Risking a Rudd double shot

If Rudd manages more than 35 votes from caucus today Julia Gillard's position becomes untenable. If not, an alternative candidate, probably Stephen Smith, could be drafted.

There will just be one deep, unknowing and unanswered question for a victorious Julia Gillard this morning: Has Rudd fired his one and only shot?

Has his unrequited desire for redemption and retribution been snuffed out for good? Has he accepted his fate and will he now put aside his egg-shell ego, vanity and vendetta for the benefit of his party?

Can anyone believe his claim he will shuffle off to the backbench and concentrate on the good folk in his beloved electorate?

Will Gillard be given the clean air and an unlocked hand that she needs if she's to restore any sense of credibility in her imploding party’s sagging brand and to re-energise her government?

The numbers will tell the story in part. If Rudd garners 35 plus votes out of the 102 who will vote, he will plot, and move before year’s end or early next year as the polls point to an Abbott landslide. Gillard’s position becomes untenable. The media will portray it as a Rudd victory.

If he gets in the low 30s or lower, it’s over. His colleagues will abandon him for good and if the polls still constantly show a wipe out then standby for an alternative candidate – probably Stephen Smith – to be drafted without a fight.

Gillard does have a narrative. So far, it has been shockingly told. That’s been her fault. But she’s lacked the authority within her ranks to lead without constant backward glances. In politics, your enemies always sit behind you – never across the aisle.

This excruciating political crisis must have the world wondering about Australia. I’m talking of Barack Obama, David Cameron, Angela Merkel, Nicolas Sarkozy, Mario Monti, Stephen Harper and the rest.

From afar they all see a growing, prosperous, educated and tolerant nation that’s set to take a once-in-a-lifetime economic and cultural advantage of the dawning Asian century and its middle class explosion.

What are those Aussies doing? What silly, stupid and irrelevant games are they playing, and why?

As the government of Australia has been seen to stumble under its own bitter, pent-up personality-driven bile these world leaders would be forgiven for thinking that in this country we all believe politics is no more important than a game of Big Bash cricket or even smelly online poker.

The nation is not in crisis. The numbers tell us of our strength and our resilience and our prospects. There is no uprising. There is no street-by-street violence. There is no war.

So – why the stupidity of the past months, weeks and days?

It all comes back to egos, retribution, and the very nature of our political structures where factions, not voters, determine leadership outcomes.

Kevin Rudd was killed off by back roomers in his own party because they thought he was going to lose an election, and because they had grown to hate him. Gillard had no hesitation in stepping in when Rudd failed to front his caucus to test his non-existent support. The public cast judgement on her and her opponent, Tony Abbott at the polls – and couldn’t decide.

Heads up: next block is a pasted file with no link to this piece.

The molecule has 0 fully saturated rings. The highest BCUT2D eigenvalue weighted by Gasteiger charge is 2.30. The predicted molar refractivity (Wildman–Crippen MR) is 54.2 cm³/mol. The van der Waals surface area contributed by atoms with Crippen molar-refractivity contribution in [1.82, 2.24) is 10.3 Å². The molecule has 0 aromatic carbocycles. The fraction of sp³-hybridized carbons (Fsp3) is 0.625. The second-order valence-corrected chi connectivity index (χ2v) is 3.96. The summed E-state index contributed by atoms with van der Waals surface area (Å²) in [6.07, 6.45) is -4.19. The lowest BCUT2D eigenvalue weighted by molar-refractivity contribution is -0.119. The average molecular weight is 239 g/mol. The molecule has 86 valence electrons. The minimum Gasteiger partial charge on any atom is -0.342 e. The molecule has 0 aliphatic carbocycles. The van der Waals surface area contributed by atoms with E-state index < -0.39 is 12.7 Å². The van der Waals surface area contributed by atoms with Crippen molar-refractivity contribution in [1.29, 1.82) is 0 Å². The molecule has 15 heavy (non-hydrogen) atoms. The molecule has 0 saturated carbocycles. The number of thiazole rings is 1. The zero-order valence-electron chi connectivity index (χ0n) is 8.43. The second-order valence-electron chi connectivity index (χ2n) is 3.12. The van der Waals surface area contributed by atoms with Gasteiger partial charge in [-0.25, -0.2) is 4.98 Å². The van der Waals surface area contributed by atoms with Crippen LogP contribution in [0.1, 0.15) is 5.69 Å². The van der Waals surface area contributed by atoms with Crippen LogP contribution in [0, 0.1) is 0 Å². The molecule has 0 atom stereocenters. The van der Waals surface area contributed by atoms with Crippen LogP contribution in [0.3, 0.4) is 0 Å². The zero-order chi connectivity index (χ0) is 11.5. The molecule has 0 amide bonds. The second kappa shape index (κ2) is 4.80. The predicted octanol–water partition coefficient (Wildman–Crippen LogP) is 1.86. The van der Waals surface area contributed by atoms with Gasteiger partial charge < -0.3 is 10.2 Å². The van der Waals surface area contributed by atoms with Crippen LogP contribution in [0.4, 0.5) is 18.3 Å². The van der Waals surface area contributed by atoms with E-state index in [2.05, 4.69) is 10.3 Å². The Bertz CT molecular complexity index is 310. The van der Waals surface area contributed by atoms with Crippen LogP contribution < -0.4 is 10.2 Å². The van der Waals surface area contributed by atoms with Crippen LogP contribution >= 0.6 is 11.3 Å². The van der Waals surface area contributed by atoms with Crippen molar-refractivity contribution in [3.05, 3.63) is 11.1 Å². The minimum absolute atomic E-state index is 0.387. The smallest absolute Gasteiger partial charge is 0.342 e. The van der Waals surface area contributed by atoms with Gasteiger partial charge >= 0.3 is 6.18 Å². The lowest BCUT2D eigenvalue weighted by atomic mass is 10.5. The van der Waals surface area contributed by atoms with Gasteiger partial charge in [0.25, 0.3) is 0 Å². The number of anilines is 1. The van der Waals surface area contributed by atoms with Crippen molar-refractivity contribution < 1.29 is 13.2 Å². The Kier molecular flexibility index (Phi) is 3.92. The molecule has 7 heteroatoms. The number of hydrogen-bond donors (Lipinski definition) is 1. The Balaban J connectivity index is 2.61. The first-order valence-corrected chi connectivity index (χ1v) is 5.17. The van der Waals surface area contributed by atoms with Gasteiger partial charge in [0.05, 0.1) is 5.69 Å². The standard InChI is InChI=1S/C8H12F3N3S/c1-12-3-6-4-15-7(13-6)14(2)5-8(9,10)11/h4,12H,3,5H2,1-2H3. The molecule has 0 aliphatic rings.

Rudd never forgot or forgave. It was deeply personal. The question for Gillard and the government is what happens now?

Will Gillard reshape her ministry and punish those ministers such as Albanese, Ferguson, Carr, McClelland and Bowen who supported Rudd? That would be a mistake. It would add to internal distrust, instability and re-ignite "internals”. Gillard did the right thing in rejecting Albanese’s resignation over the weekend. He’s a formidable attack dog.

She needs a credible foreign minister, however. Sending Smith back to his old job would seem pragmatic and sensible. He knows the world players.

Tony Abbott, of course, will continue to demand an election. The polls will continue to show devastation for the ALP nationally, and at the state level as well. Stand by for a wipe-out in Queensland next month. An Abbott prime ministership will look inevitable – and is.

The independents will continue on as before. It’s not in their interests to go to an early poll. The deal they have is with Gillard.

The public policy process will continue – with renewed urgency. Gillard needs to chalk up more wins. The budget must return to surplus. It’s imperative that the Gonski review is turned into some form of legislation by years' end. The national disability insurance scheme must be given substance – and so on.

It’s also imperative she doesn’t become entangled in the daily minutiae of insider Canberra beltway politics.

The media sense a rolling headline-grabbing game. The focus will continue on government – not the alternative. They will be looking for any hint of ministerial weakness and put the microscope on every word and grimace uttered by Rudd. They will report Abbott's relentless calls for this to be settled now at a poll. No tax, or review, or boat will survive.

If Rudd plays any games, if he keeps briefing, it’s over for this government – for a generation. If he resigns himself to his fate then his party can survive to a point where it can rebuild. Even that will need to be generational.

Australia, at this time and in this place, cannot afford distraction and drift to take hold of the national psyche. Reform must continue boldly, and the story told with confidence and without self-inflicted distraction.

Prime Minister – forget the miserable ALP’s bleak future. The immediate job is government, and it is in your hands and yours alone.

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